Stress also causes a rise in DHEA-S, which is a male sex hormone produced by the adrenal glands. It is not testosterone – but it is one of testosterone’s closest cousins. It acts in a chemically similar way and will often cause the same hormone disruptions. Read more about this process here, and about how stress negatively impacts hormone production here.
4. Fasting After Workouts
If you work out frequently and do not eat afterwards, your testosterone levels – specifically as a woman, can rise. After intense exercise, several hormone levels are elevated including Cortisol – the “stress hormone” – and testosterone.
Cortisol levels fall naturally after a workout. But testosterone levels do not. They remain very high and decrease much more slowly if you do not eat afterward. If you do this on a regular or even daily basis this can cause a chronic problem.
5. Polycystic Ovarian Syndrome (PCOS)
Finally, the most common cause of high testosterone in women is PCOS.
Now, it is not altogether clear what causes what: does high testosterone cause PCOS, or does PCOS cause high testosterone levels in women? There is no certain answer. But what is certain is that the two are inextricably linked for many women. It may very well be the case that they both cause each other: high testosterone causes PCOS and PCOS causes high testosterone.
PCOS stands for Poly Cystic Ovarian Syndrome and is the condition of having multiple cysts on one’s ovaries. There are three criteria used in diagnosing PCOS. In order to be diagnosed you must meet two of the three criteria:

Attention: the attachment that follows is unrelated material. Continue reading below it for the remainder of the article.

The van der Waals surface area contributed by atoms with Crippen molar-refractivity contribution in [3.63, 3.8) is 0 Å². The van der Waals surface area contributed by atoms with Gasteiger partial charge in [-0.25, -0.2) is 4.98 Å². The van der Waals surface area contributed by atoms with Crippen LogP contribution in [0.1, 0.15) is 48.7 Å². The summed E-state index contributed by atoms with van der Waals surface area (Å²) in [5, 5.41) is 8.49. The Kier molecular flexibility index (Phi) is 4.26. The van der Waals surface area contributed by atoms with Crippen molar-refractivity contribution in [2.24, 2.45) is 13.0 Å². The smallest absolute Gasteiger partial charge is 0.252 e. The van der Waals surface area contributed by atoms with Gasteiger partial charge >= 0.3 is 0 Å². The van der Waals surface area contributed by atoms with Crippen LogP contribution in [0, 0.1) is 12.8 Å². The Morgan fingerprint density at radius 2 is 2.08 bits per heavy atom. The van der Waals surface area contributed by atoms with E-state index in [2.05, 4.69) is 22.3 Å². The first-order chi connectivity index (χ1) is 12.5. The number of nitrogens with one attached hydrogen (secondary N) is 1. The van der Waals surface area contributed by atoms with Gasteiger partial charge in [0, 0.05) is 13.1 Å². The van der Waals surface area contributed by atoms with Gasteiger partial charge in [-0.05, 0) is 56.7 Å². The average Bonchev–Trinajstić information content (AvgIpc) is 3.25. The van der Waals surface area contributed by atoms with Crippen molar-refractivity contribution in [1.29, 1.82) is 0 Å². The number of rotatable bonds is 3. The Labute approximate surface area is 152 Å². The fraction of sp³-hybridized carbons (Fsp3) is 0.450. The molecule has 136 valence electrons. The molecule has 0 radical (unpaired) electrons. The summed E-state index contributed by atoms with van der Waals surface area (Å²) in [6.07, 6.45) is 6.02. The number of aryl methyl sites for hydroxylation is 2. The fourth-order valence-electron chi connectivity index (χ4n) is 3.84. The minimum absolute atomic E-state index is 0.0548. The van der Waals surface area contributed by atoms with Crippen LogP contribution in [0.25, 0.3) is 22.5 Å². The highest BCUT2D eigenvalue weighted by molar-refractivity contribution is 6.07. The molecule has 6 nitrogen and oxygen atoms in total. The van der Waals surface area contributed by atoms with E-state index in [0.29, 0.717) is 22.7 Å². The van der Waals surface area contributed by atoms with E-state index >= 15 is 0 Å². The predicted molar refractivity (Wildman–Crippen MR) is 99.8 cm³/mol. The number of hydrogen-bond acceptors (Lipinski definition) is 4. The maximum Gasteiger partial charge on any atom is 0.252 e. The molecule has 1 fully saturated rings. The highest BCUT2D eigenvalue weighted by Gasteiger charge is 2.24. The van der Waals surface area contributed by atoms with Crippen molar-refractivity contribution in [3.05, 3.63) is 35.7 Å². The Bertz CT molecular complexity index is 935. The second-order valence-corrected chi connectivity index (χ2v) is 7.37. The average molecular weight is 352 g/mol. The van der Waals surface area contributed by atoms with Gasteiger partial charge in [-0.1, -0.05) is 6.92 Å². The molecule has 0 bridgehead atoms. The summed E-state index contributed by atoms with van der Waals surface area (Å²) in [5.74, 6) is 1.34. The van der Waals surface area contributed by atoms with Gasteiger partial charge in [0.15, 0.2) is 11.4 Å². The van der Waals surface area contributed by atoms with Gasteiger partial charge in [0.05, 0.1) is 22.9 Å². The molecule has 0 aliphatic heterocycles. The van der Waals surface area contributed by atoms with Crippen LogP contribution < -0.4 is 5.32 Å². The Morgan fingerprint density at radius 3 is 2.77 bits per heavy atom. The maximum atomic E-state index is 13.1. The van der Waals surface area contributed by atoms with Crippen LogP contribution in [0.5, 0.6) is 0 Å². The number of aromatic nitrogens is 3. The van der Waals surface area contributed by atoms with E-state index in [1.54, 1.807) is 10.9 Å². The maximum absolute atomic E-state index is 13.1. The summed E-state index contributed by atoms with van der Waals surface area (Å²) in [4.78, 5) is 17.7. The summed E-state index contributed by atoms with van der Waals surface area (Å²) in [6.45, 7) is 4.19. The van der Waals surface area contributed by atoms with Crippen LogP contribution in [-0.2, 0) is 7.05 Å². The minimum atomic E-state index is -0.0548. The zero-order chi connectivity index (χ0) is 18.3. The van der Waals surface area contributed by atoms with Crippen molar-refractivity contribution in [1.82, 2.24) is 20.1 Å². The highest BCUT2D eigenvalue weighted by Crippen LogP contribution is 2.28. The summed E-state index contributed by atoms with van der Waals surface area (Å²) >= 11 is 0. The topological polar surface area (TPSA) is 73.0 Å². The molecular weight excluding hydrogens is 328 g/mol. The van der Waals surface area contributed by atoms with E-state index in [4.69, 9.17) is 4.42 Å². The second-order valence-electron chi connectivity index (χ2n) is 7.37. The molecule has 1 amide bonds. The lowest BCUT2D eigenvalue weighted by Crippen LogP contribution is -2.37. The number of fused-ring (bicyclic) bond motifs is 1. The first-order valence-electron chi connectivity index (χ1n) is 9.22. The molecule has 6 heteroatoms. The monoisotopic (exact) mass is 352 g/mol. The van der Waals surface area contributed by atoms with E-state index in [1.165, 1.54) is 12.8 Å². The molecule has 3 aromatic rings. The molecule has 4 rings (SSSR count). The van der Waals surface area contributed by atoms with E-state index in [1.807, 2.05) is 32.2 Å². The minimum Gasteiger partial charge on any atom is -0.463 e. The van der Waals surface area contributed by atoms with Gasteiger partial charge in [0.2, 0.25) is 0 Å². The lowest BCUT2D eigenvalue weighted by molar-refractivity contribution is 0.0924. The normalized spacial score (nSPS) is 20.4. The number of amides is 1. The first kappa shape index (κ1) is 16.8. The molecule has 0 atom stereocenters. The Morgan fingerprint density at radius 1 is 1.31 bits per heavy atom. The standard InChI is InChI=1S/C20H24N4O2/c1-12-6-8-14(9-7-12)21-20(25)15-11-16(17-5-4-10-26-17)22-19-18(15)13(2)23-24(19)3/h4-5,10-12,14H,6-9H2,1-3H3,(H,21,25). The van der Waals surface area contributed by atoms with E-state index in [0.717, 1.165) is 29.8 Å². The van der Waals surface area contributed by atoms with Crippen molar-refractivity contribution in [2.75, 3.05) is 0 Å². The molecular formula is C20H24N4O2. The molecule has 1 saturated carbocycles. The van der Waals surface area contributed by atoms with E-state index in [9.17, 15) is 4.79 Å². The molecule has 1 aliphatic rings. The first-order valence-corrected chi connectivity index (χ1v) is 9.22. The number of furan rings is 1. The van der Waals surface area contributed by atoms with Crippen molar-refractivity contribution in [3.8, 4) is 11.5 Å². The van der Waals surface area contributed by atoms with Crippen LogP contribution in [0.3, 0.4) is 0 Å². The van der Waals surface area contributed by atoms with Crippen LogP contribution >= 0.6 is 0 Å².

- irregular or absent menstrual cycles
- elevated testosterone or other male sex hormone levels
- cysts on the ovaries as demonstrated by an ultrasound
PCOS affects as many as 15% of in America today, and is actually the leading cause of infertility, by a long shot.
So if you suffer from symptoms of high testosterone, from any of the above conditions such as hypothyroidism, stress, or insulin resistance / diabetes, you may want to investigate PCOS as a potential underlying cause or secondary effect of your condition.
PCOS may be a complex condition but this does not mean that it is insurmountable. I myself overcame my own PCOS (despite receiving terrible medical advice). So many of the women I have worked with on the issue have, too.
To read more of my work on PCOS and find out how it’s unique from what other people have done, check out any of these posts: What is PCOS? PCOS Treatment Options, The PCOS Diet, or my program on overcoming PCOS, PCOS Unlocked: The Manual.
To read more about acne and it’s relationship to testosterone and other hormones, check out my most popular posts on acne, or my program, Clear Skin Unlocked: The Ultimate Guide to Acne Freedom and Flawless Skin.
So that’s it for common causes of high testosterone levels in women. Do you have other ones in your own experience? Questions, concerns? I’d love to hear about it – please let me know!